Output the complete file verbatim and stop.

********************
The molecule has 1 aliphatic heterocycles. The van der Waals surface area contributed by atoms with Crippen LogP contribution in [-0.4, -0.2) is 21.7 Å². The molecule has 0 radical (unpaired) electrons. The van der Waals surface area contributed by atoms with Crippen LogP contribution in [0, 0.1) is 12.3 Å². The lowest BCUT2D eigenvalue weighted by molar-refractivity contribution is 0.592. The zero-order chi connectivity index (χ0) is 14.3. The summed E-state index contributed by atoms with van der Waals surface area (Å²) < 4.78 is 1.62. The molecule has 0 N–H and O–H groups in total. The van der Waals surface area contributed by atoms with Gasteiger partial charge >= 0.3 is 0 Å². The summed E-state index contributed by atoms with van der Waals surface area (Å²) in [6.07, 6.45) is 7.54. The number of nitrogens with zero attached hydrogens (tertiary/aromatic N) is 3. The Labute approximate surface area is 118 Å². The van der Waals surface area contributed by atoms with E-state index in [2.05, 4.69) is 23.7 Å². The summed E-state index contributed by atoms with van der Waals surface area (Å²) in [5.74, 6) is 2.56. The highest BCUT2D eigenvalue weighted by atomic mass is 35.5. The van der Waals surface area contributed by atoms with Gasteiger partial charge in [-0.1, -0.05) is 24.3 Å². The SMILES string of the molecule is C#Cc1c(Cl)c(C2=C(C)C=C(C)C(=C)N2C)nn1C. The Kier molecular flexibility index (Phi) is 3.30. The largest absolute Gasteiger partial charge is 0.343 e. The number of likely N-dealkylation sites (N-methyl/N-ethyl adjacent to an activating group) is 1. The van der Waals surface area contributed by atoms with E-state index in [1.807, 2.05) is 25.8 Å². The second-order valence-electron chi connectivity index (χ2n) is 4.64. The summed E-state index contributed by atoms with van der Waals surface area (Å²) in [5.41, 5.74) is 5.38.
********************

The molecule has 1 aliphatic heterocycles. The van der Waals surface area contributed by atoms with Crippen LogP contribution in [-0.4, -0.2) is 21.7 Å². The molecule has 0 radical (unpaired) electrons. The van der Waals surface area contributed by atoms with Crippen LogP contribution in [0, 0.1) is 12.3 Å². The lowest BCUT2D eigenvalue weighted by molar-refractivity contribution is 0.592. The zero-order chi connectivity index (χ0) is 14.3. The summed E-state index contributed by atoms with van der Waals surface area (Å²) < 4.78 is 1.62. The molecule has 0 N–H and O–H groups in total. The van der Waals surface area contributed by atoms with Gasteiger partial charge >= 0.3 is 0 Å². The summed E-state index contributed by atoms with van der Waals surface area (Å²) in [6.07, 6.45) is 7.54. The number of nitrogens with zero attached hydrogens (tertiary/aromatic N) is 3. The Labute approximate surface area is 118 Å². The van der Waals surface area contributed by atoms with E-state index in [2.05, 4.69) is 23.7 Å². The summed E-state index contributed by atoms with van der Waals surface area (Å²) in [5.74, 6) is 2.56. The highest BCUT2D eigenvalue weighted by atomic mass is 35.5. The van der Waals surface area contributed by atoms with Gasteiger partial charge in [-0.1, -0.05) is 24.3 Å². The SMILES string of the molecule is C#Cc1c(Cl)c(C2=C(C)C=C(C)C(=C)N2C)nn1C. The Kier molecular flexibility index (Phi) is 3.30. The largest absolute Gasteiger partial charge is 0.343 e. The number of likely N-dealkylation sites (N-methyl/N-ethyl adjacent to an activating group) is 1. The van der Waals surface area contributed by atoms with E-state index in [1.807, 2.05) is 25.8 Å². The second-order valence-electron chi connectivity index (χ2n) is 4.64. The summed E-state index contributed by atoms with van der Waals surface area (Å²) in [5.41, 5.74) is 5.38.